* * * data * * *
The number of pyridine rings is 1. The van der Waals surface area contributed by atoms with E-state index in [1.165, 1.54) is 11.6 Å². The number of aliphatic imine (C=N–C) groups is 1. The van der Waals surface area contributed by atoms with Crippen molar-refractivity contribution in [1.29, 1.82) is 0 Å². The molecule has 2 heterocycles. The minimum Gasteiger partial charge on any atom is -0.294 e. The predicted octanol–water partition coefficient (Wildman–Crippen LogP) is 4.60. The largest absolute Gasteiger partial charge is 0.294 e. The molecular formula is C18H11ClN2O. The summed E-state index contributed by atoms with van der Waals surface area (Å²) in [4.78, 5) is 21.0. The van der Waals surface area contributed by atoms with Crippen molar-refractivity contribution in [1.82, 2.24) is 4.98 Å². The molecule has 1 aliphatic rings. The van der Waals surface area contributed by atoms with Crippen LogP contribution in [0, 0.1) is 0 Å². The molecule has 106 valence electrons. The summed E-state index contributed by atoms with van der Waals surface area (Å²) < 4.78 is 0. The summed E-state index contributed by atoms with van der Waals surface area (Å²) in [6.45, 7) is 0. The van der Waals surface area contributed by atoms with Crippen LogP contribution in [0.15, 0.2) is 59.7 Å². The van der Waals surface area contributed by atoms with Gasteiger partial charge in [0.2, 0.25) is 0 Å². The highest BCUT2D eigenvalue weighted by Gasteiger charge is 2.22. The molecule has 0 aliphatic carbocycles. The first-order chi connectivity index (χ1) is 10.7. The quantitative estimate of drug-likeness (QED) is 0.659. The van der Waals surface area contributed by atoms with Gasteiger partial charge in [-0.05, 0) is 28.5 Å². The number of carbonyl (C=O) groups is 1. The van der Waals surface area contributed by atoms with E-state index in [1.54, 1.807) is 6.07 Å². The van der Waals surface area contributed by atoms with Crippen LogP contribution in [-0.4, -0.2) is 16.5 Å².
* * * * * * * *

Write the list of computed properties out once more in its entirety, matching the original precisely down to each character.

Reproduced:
The number of pyridine rings is 1. The van der Waals surface area contributed by atoms with E-state index in [1.165, 1.54) is 11.6 Å². The number of aliphatic imine (C=N–C) groups is 1. The van der Waals surface area contributed by atoms with Crippen molar-refractivity contribution in [1.29, 1.82) is 0 Å². The molecule has 2 heterocycles. The minimum Gasteiger partial charge on any atom is -0.294 e. The predicted octanol–water partition coefficient (Wildman–Crippen LogP) is 4.60. The largest absolute Gasteiger partial charge is 0.294 e. The molecular formula is C18H11ClN2O. The summed E-state index contributed by atoms with van der Waals surface area (Å²) in [4.78, 5) is 21.0. The van der Waals surface area contributed by atoms with Crippen molar-refractivity contribution in [1.82, 2.24) is 4.98 Å². The molecule has 1 aliphatic rings. The van der Waals surface area contributed by atoms with Crippen LogP contribution in [0, 0.1) is 0 Å². The molecule has 106 valence electrons. The summed E-state index contributed by atoms with van der Waals surface area (Å²) < 4.78 is 0. The summed E-state index contributed by atoms with van der Waals surface area (Å²) in [6.45, 7) is 0. The van der Waals surface area contributed by atoms with Crippen LogP contribution in [0.15, 0.2) is 59.7 Å². The van der Waals surface area contributed by atoms with Gasteiger partial charge in [0.2, 0.25) is 0 Å². The highest BCUT2D eigenvalue weighted by Gasteiger charge is 2.22. The molecule has 0 aliphatic carbocycles. The first-order chi connectivity index (χ1) is 10.7. The quantitative estimate of drug-likeness (QED) is 0.659. The van der Waals surface area contributed by atoms with Gasteiger partial charge in [-0.05, 0) is 28.5 Å². The number of carbonyl (C=O) groups is 1. The van der Waals surface area contributed by atoms with E-state index in [1.54, 1.807) is 6.07 Å². The van der Waals surface area contributed by atoms with Crippen LogP contribution in [-0.4, -0.2) is 16.5 Å².